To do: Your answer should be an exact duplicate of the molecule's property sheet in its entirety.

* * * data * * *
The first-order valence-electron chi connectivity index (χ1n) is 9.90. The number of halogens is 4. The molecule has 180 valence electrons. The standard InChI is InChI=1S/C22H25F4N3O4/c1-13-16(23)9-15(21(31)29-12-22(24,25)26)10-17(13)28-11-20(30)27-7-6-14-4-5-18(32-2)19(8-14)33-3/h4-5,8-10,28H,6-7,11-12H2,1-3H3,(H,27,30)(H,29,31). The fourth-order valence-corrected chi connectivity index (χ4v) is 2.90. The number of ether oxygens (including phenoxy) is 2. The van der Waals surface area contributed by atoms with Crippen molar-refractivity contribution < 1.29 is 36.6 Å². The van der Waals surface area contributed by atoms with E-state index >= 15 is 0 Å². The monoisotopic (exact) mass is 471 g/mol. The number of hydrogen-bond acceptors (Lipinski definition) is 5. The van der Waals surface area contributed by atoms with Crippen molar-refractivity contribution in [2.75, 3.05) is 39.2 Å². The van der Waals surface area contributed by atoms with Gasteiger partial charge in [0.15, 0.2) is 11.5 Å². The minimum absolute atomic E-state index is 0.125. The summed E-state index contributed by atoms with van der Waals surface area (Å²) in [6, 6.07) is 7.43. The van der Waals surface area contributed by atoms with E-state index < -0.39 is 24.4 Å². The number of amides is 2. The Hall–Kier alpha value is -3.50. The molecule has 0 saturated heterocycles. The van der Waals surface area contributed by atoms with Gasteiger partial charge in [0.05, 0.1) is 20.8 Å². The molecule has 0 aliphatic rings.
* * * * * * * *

The first-order valence-electron chi connectivity index (χ1n) is 9.90. The number of halogens is 4. The molecule has 180 valence electrons. The standard InChI is InChI=1S/C22H25F4N3O4/c1-13-16(23)9-15(21(31)29-12-22(24,25)26)10-17(13)28-11-20(30)27-7-6-14-4-5-18(32-2)19(8-14)33-3/h4-5,8-10,28H,6-7,11-12H2,1-3H3,(H,27,30)(H,29,31). The fourth-order valence-corrected chi connectivity index (χ4v) is 2.90. The number of ether oxygens (including phenoxy) is 2. The van der Waals surface area contributed by atoms with Crippen molar-refractivity contribution < 1.29 is 36.6 Å². The van der Waals surface area contributed by atoms with E-state index >= 15 is 0 Å². The monoisotopic (exact) mass is 471 g/mol. The number of hydrogen-bond acceptors (Lipinski definition) is 5. The van der Waals surface area contributed by atoms with Crippen molar-refractivity contribution in [2.75, 3.05) is 39.2 Å². The van der Waals surface area contributed by atoms with Gasteiger partial charge in [0.15, 0.2) is 11.5 Å². The minimum absolute atomic E-state index is 0.125. The summed E-state index contributed by atoms with van der Waals surface area (Å²) in [6, 6.07) is 7.43. The van der Waals surface area contributed by atoms with E-state index < -0.39 is 24.4 Å². The number of amides is 2. The Hall–Kier alpha value is -3.50. The molecule has 0 saturated heterocycles. The van der Waals surface area contributed by atoms with Gasteiger partial charge in [0.05, 0.1) is 20.8 Å². The molecule has 0 aliphatic rings.